NEW YORK (Reuters) - Anthony Weiner, the disgraced former U.S. congressman, has emerged as an unexpected figure in the Federal Bureau of Investigation's inquiry into Hillary Clinton's handling of classified government information on a private email server she used while secretary of state.
The FBI said on Friday it is examining newly discovered emails related to the server investigation, giving new life to a scandal less than two weeks before Clinton stands as the Democratic candidate in the U.S. presidential election.
The FBI called Clinton's handling of government secrets "extremely careless" in July after a year-long investigation, but recommended against criminal charges. FBI agents have now found emails on devices belonging to Huma Abedin, one of Clinton's closest aides, and Weiner, Abedin's estranged husband, according to unnamed law enforcement officials.
A Brooklyn native, Weiner, 52, represented parts of New York City in the U.S. House of Representatives for more than a decade, and his marriage to Abedin was officiated by Bill Clinton, the former U.S. president and Hillary Clinton's husband. Weiner was best known for his fiery speeches and acerbic, combative wit until 2011, when he was forced to step down after he posted a photograph of his crotch on Twitter. He admitted the picture was a private communication made public by mistake, and that he had been exchanging sexually charged pictures and messages with multiple women.
After atoning in press interviews for the strain he placed on his marriage with Abedin, Weiner re-entered public life in 2013 as a candidate for mayor of New York City. The city's voters for a while embraced his comeback, and he was atop the public polls when revelations broke he had never shaken his sexting habit. He admitted he had continued to swap messages and pictures with women using the alias Carlos Danger.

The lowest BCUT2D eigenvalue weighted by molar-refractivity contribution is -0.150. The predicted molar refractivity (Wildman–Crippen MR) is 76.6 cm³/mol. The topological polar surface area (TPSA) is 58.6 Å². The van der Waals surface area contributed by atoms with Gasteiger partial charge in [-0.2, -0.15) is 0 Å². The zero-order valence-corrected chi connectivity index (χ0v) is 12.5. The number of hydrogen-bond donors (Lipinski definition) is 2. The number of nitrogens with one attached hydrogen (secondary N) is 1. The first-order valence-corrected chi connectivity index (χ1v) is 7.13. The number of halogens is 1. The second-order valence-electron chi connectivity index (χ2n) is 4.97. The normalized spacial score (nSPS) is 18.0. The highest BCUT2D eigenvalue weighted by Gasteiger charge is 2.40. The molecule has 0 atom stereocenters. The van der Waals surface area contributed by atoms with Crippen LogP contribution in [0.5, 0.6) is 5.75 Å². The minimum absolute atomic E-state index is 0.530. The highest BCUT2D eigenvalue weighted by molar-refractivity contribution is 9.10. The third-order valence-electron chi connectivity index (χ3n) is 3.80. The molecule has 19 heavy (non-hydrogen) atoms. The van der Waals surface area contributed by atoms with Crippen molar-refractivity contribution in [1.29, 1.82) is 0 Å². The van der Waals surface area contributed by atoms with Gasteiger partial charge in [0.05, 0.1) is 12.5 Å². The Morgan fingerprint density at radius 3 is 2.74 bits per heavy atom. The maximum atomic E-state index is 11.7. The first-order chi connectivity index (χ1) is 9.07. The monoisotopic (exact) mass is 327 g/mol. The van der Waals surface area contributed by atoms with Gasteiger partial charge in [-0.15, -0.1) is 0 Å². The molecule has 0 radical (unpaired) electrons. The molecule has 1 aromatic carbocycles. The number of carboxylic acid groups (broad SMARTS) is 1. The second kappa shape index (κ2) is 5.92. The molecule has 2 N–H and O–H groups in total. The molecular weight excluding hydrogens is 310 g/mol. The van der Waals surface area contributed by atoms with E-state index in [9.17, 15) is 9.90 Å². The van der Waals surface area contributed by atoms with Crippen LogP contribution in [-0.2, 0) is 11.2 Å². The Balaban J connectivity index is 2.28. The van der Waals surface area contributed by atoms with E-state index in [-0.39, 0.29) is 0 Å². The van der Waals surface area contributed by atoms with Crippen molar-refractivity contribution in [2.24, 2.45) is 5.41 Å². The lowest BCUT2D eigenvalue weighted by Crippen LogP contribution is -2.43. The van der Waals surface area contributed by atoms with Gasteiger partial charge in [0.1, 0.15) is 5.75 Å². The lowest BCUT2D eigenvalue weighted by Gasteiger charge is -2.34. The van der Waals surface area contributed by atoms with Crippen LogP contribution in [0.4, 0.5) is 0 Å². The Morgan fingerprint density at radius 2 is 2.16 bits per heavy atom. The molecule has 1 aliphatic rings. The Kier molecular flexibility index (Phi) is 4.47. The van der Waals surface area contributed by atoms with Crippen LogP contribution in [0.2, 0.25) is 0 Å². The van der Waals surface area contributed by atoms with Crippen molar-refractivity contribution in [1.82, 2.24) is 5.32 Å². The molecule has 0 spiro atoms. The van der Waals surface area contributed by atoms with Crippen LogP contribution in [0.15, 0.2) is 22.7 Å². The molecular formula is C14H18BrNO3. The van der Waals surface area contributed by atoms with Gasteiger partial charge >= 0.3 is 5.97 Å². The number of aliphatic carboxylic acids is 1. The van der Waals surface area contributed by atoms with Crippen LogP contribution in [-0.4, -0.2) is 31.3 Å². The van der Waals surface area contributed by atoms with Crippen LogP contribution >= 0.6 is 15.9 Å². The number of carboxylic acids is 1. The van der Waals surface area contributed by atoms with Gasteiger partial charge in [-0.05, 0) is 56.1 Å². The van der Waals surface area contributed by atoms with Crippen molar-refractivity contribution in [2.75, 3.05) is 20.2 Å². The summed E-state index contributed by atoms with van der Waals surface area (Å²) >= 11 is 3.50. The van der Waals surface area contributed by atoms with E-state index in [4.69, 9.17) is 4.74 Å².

Abedin, who has worked for Clinton since she was 19, decided against joining her husband at the polling booth on the day of Weiner's loss in the mayoral race, but remained married to him as they raised their young son together.
While a diminished Weiner worked as a television commentator, Abedin, who had left the State Department with Clinton in 2013, focused on Clinton's forthcoming presidential campaign, for which she was appointed vice chairwoman. Clinton rarely appears in public without Abedin somewhere nearby. Multilingual, intensely private and with a glamour validated by Vogue magazine photo shoots, Abedin became a star in her own right as Clinton campaigned across the country, obliging countless requests by Clinton supporters to pose for their smartphone cameras.
No, and this year it reached a breaking point. In August, Abedin announced she was separating from Weiner after a newspaper published a picture Weiner sent to a woman of him lounging on his bed in his underwear; Weiner's and Abedin's four-year-old son could be seen at his side.
The FBI began investigating after it emerged that one of his sexting partners was 15 years old, a legal minor. The agency seized devices used by both Weiner and Abedin, finding the new email cache soon after. Investigators are looking to see if yet more classified information appears in the new cache.
Yes. Clinton's Republican rival for the presidency has devoted his last few rallies to reveling in the news, a diversion from accusations by multiple women that Trump groped them. Clinton, who remains ahead in public polls, argued on Friday that most voters may have already decided whether or not Clinton's mishandling of classified information in her emails is disqualifying.
Clinton has called Abedin, 40, a surrogate daughter, and the aide was at Clinton's side even after the news broke on Friday. Her loyalty to Clinton is unmistakable in the hundreds of emails of hers that have already been made public. Abedin has spent more than two decades accruing knowledge of Clinton's habits, preferences, scheduling and alliances, and may be viewed as irreplaceable.
Reporting by Jonathan Allen; Editing by Leslie Adler and Mary Milliken